GST Original Articles

By Stan Cox and Paul Cox / 02 October 2017
Donald Trump’s sadistic attacks on the people of Puerto Rico got most of the headlines, but it is colonial exploitation that created the unnatural disaster that continues to play out. Many, including Trump, predict that the debt burden will make it extremely difficult for Puerto Rico to rebuild after Hurricane Maria. That much is true, but we should be drawing from that the logical conclusion: Maria has revealed that forgiveness of Puerto Rico’s debt is a moral necessity. The economic... Read more
By R. Burke / 24 September 2017
One of the most interesting things about Steve Early’s new book Refinery Town, Big Oil, Big Money, and the Remaking of an American City, is the way it seems to provide an empirical confirmation for theoretical positions that have been debated on the left for decades. Thinkers from Althusser’s current of Marxist thought, such as Etienne Balibar, have advocated for a shift from a class based to a mass based politics, while Ernesto Laclau and Chantal Mouffe in their 1985 classic Hegemony and... Read more
By Don Fitz / 19 September 2017
And the cop will not go to jail. This is what has sparked protests by thousands in St. Louis from September 15 through today. In 2011, St. Louis cop Jason Stockley fired 5-7 shots at Anthony Lamar Smith, killing him. Stockley claimed that Smith was selling drugs and chased him at high speed and shot him to defend himself. The story was briefly reported as another drug deal gone bad, and it was just incidental that the cop was white and the victim was black. [See 2011 story HERE]. But the case... Read more
By Paul Cox and Stan Cox / 15 September 2017
Miami Beach, where despite dark forebodings, a real estate boom continues Whatever price tags are put on the destruction wreaked by Hurricane Irma in the past week, following Harvey’s destruction last month, there's one economic message you should expect to read (if you haven't already.) It will likely come from an analyst at Goldman Sachs, or the financial press, or maybe just that Facebook friend who likes to talk about GDP. They will explain how despite being a nearly unprecedented,... Read more

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More Reading Recommended by GST

By Colin Todhunter / 30 September 2018
India celebrates its independence from Britain on 15 August. However, the system of British colonial dominance has been replaced by a new hegemony based on the systemic rule of transnational capital, enforced by global institutions like the World Bank and WTO. At the same time, global agribusiness corporations are stepping into the boots of the former East India Company. The long-term goal of US... Read more
By Chris Wright / 27 September 2018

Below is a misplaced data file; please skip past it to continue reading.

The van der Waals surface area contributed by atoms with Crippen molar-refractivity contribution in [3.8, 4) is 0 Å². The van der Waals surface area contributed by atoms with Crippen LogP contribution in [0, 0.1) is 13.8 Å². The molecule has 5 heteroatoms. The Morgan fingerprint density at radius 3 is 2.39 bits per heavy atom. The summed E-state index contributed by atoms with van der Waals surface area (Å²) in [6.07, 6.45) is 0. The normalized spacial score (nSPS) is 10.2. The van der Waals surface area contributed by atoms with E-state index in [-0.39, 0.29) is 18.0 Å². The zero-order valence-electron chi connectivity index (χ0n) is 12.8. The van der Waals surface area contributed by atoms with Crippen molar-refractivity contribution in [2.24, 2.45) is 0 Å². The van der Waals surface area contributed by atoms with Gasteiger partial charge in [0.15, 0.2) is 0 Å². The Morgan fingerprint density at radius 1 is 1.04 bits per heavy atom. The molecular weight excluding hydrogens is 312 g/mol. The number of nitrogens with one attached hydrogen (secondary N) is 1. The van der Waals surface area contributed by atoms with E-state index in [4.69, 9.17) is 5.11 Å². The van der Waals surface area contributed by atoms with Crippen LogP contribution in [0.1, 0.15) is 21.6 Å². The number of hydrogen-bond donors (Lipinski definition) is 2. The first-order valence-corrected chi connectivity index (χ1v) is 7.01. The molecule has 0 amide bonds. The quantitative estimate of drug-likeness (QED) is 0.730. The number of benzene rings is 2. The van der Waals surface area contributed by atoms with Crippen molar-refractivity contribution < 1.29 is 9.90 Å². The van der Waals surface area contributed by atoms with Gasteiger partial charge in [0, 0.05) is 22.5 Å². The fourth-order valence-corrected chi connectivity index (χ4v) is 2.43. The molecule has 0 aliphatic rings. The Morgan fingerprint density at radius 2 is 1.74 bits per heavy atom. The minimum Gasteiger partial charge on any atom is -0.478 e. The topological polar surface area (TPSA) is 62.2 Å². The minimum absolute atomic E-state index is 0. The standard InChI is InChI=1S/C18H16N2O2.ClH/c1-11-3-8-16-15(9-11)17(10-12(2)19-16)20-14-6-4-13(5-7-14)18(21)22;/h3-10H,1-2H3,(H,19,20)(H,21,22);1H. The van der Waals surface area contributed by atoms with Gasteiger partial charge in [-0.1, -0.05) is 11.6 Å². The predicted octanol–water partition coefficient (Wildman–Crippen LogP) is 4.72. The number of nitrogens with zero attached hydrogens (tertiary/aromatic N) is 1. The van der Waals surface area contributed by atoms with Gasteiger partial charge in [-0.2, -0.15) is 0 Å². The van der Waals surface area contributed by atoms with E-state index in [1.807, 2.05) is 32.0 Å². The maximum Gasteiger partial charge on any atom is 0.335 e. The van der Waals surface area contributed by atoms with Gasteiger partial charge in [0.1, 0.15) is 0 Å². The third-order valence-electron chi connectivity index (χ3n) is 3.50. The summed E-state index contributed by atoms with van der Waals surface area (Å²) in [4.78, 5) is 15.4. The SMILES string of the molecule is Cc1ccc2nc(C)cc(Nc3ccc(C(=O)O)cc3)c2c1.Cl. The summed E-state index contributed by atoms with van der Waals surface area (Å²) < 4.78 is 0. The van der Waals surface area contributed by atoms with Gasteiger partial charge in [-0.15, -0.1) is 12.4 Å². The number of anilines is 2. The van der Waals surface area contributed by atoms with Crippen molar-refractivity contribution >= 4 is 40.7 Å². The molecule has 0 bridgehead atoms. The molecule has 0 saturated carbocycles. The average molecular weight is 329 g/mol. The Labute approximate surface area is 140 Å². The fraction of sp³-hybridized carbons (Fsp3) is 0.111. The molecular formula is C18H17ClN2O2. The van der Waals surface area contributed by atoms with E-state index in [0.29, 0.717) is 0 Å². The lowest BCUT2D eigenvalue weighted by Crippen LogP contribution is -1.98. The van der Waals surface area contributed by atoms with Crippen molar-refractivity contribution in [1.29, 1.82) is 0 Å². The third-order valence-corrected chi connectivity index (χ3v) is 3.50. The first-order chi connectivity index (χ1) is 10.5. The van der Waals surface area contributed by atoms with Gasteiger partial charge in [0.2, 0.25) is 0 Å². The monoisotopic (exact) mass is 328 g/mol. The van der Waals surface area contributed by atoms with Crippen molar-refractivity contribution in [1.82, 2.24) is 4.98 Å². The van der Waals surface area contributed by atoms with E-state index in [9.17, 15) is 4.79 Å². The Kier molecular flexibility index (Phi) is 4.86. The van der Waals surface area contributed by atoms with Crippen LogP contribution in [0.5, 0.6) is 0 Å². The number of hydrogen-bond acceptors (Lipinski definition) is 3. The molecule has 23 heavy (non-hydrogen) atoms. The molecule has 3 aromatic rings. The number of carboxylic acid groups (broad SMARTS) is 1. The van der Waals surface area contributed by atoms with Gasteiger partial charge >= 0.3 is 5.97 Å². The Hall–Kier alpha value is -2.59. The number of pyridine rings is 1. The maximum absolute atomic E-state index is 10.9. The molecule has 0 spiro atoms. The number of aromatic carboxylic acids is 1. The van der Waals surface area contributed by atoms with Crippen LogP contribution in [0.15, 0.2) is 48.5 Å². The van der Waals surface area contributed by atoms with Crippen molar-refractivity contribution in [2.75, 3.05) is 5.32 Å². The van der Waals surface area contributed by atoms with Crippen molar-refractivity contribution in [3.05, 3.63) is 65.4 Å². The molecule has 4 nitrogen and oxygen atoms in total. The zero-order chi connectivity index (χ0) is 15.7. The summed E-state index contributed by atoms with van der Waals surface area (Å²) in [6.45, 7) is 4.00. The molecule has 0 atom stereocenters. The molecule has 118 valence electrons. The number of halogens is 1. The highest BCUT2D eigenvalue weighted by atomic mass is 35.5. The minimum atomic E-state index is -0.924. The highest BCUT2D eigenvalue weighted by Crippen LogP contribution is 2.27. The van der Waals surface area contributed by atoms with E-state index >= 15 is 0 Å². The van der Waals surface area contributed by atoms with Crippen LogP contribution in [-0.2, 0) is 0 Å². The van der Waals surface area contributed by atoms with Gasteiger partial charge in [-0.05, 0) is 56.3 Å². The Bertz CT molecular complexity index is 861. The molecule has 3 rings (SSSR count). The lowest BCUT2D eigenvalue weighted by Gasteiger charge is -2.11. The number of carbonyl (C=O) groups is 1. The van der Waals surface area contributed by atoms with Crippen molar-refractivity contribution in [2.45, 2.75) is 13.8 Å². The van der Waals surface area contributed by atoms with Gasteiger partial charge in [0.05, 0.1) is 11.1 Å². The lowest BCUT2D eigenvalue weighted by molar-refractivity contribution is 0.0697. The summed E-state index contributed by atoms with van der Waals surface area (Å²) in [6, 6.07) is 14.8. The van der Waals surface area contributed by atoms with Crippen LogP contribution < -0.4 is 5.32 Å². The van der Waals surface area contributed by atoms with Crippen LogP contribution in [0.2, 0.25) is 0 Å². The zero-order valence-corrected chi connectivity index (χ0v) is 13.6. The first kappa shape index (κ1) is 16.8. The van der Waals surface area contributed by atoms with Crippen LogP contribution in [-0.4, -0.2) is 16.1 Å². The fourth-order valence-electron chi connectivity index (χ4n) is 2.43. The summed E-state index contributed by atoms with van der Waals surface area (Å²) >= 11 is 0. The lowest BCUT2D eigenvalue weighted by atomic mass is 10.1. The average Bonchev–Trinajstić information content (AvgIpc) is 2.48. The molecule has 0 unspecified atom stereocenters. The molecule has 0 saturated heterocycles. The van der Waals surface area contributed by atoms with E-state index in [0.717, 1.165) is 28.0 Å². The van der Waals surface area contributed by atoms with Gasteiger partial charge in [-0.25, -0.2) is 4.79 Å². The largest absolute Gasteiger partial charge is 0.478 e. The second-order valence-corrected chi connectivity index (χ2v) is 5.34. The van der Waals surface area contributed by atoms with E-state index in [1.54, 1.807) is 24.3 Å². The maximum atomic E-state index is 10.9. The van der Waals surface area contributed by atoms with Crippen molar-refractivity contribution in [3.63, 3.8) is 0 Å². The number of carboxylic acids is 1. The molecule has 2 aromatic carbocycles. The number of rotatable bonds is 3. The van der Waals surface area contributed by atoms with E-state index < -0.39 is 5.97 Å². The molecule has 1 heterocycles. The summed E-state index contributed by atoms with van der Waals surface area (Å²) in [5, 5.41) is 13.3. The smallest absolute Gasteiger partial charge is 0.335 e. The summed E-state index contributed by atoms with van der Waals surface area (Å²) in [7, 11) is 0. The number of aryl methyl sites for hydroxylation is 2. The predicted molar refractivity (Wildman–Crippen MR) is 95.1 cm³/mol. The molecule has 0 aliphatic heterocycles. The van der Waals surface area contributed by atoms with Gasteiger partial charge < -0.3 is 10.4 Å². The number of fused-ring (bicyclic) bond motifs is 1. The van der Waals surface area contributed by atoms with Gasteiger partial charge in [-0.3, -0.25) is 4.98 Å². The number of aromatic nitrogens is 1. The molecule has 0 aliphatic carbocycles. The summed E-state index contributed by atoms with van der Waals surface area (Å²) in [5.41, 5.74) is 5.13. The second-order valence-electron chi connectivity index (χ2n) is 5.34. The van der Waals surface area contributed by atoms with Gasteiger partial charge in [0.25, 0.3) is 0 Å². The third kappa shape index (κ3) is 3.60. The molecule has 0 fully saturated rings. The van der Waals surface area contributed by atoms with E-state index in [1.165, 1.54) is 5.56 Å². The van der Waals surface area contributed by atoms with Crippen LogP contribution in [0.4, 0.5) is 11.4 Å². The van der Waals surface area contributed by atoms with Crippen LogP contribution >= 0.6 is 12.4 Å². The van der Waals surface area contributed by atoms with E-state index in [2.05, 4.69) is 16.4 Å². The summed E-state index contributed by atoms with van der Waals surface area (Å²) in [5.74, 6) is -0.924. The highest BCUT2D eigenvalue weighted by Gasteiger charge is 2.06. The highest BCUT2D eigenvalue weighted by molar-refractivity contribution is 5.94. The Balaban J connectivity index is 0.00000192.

Referring to cultural Marxism, especially the Frankfurt School, Noam Chomsky once said, “I don’t find that kind of work very illuminating… The ideas that seem useful also seem pretty simple, and I don’t understand what all the verbiage is for.” While I think there’s much of value in the so-called Western Marxist tradition—for instance, I’m partial to Georg Lukács (more so than to Adorno and... Read more
By Vandana Shiva / 26 September 2018
The images of floods and mudslides in Kerala, known as “God’s own country”, should be a wake-up call — we should ask ourselves if we are on a sustainable development path. In the 1970s deforestation was leading to landslides and floods in what is now Uttarakhand. The women of the mountains banded together as “Chipko” to stop the logging. I became a volunteer in the Chipko movement. After 1978’s... Read more
By Ugo Bardi / 25 September 2018
The Club of Rome is inextricably linked to the legendary report that it commissioned to a group of MIT researchers in 1972, “The Limits to Growth.” Today, nearly 50 years later, we still have to come to terms with the vision brought by the report, a vision that... Read more
By Colin Todhunter / 23 September 2018
Like many countries, India’s food system was essentially clean just a generation or two ago but is now being comprehensively contaminated with sugar, bad fats, synthetic additives, GMOs and pesticides under the country’s neoliberal ‘great leap forward’. The result has been a surge in obesity, diabetes and cancer incidence, while there has been no let-up in the under-nutrition of those too poor to... Read more
By Basav Sen / 21 September 2018
n August 1921, sheriff’s deputies in West Virginia — later joined by federal troops — massacred striking mineworkers using machine guns and aerial bombardment, in what’s now known as the Battle of Blair Mountain. Nearly a century later, the government is again going to war in support of mine owners by deregulating coal-fired power plants. This time, the target of the war isn’t striking workers... Read more
By Chris Wright / 19 September 2018
At a time when the American population is radicalizing, when popular movements are coalescing around “radical” demands—Medicare for All, the abolition of ICE, tuition-free college, in general the demand to make society livable for everyone—it can be useful to draw collective inspiration from the past. Irruptions of the popular will have on innumerable occasions reshaped history, remade the... Read more

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